Raqqa residents ordered to flee, then remain by ISIS

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(CNN)Civilians in Raqqa faced uncertainty Sunday after ISIS ordered the evacuation of the Syrian city, and then rescinded the command.

Residents began to flee the city and take to higher ground after ISIS issued a statement warning of the expected collapse of the Euphrates Dam, according to local activist group Raqqa is Being Slaughtered Silently (RBSS).
RBSS said ISIS later announced via loudspeaker that the dam was fine and requested residents remain in the city.

    Raqqa is the latest city targeted by coalition forces in their attempts to rid Iraq and Syria of the extremist group. The city, which is is the extremist group’s operational command headquarters, is now largely surrounded — its main supply routes cut off by advancing forces.
    The activist RBSS posted videos that purport to show Raqqa civilians fleeing, with groups of people clamoring to leave the city by car and foot. It also posted pictures that allegedly show coalition aircraft targeting the dam, which would endanger the northern Syrian city should it fail.

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    The dam is 25 miles west of Raqqa and supplies electric power to a wide area of Syria, according to the US. The area has been under ISIS control since 2013.

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    US-backed troops continued to close the net around Raqqa, which ISIS has occupied for since 2013.

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    On Sunday the SDF, a coalition of mostly Kurdish and Arab militia, assumed control of Tabqa airbase from ISIS, about 50 kilometers west of Raqqa, according to a group spokesman and the London based monitoring group Syrian Observatory for Human Rights.
    Backed by coalition warplanes, the fighters “took control of wide parts of the airport and cut the road between Salamia and Tabqa,” SOHR said.
    Clashes between the SDF and ISIS in the town of Tabqa are still ongoing, SDF spokesman Talal Silo told CNN.
    The base had been held by ISIS since August 2014 and was the site of an ISIS massacre that year when the jihadist group murdered more than 200 Syrian soldiers stationed at the airbase after marching them into the desert.
    Late last week, France’s defense minister said, the battle to recapture Raqqa will begin in “days.”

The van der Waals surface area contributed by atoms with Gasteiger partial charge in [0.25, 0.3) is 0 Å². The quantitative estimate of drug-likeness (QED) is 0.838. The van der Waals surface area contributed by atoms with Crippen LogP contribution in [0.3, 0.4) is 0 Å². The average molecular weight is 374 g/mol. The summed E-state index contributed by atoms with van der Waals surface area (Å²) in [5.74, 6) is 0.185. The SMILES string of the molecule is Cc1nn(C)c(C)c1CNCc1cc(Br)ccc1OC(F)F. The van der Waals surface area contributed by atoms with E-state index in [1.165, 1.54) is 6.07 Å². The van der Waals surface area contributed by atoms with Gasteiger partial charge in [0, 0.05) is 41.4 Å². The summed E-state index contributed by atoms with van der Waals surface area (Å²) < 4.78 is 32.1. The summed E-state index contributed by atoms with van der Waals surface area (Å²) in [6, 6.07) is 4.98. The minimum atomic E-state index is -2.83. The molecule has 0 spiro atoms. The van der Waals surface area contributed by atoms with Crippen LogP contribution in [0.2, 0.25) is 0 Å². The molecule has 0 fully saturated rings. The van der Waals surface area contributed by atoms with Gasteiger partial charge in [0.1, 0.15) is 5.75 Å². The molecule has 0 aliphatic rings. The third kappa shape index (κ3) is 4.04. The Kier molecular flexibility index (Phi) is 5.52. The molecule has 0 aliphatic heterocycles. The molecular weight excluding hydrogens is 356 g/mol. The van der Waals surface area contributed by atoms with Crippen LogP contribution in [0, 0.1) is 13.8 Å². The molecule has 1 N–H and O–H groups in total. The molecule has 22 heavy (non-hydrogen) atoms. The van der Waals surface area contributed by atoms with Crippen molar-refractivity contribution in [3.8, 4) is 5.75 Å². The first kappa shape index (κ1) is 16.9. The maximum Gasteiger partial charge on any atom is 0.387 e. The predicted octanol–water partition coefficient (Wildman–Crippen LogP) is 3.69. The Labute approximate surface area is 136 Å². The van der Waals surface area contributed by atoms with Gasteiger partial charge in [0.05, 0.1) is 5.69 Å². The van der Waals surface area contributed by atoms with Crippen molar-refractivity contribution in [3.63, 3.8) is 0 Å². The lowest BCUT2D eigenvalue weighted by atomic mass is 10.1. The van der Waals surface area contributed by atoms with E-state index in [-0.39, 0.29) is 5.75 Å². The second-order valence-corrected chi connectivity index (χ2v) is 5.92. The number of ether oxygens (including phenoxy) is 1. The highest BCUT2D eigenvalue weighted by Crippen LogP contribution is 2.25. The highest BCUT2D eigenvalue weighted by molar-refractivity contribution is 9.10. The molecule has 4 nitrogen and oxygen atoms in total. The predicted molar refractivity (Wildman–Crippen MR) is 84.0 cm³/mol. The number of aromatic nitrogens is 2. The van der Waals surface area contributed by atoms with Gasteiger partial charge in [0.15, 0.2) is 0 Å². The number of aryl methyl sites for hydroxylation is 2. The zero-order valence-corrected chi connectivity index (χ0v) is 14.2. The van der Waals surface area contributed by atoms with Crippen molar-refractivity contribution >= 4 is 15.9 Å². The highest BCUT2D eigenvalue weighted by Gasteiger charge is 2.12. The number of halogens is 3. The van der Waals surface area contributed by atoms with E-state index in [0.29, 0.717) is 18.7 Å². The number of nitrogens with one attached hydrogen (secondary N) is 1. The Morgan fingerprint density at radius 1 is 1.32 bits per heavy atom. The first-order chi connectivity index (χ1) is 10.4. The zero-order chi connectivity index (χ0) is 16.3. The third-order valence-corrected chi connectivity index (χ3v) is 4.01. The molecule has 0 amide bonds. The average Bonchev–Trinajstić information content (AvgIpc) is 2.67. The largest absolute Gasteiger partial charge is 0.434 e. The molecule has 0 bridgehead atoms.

“France has always said that Raqqa was a major objective,” Defense Minister Jean-Yves Le Drian said on French TV outlet CNews.
    “Today, one can say that Raqqa is encircled, that the battle for Raqqa will start in the coming days. It will be a very hard battle, but a battle that is going to be of utmost importance.”

    Rebels: Dam not targeted by coalition

    A US-backed rebel group which operates in the area — the Syrian Democratic Forces (SDF) — denied that coalition forces had caused any damage to the Euphrates Dam.

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    “We do not assess the dam to be in imminent danger unless ISIS plans to destroy it,” the rebel group said in a statement posted by the Combined Joint Task Force.
    “(Tabqa) Dam has not been structurally damaged to our knowledge,” the statement continued, referring to the Euphrates Dam by another name.
    “The Coalition seeks to preserve the integrity of the dam as a vital resource to the people of Syria.”

    ‘Humanitarian crisis’

    Should the dam fail, it could “could lead to a severe humanitarian crisis,” Col. Joseph Scrocca, a coalition public affairs officer, said last week.
    Scrocca was speaking as fighters began a major ground offensive, backed up by US forces, to retake the vital dam from ISIS.
    The attack also included an unprecedented air assault involving US helicopters landing behind enemy lines — flying about 500 local US allies and coalition military advisers across the Euphrates River and Lake Assad so they could attack the ISIS-controlled dam and neighboring town and airfield from the south.
    “This is the first time we have conducted an air movement, air assault, with the Syrian Arab Coalition and Syrian Democratic Forces,” he said. On a call with reporters from Baghdad Wednesday, Scrocca called the air operation a “daring assault behind enemy lines.”
    “We believe there are foreign fighters there, probably in the hundreds,” he said. “The (SDF) and our partners there are facing a pretty heavy fight — that’s what makes this type of operation so daring. I think we were lucky we caught ISIS by surprise. They are still reacting to this maneuver.”

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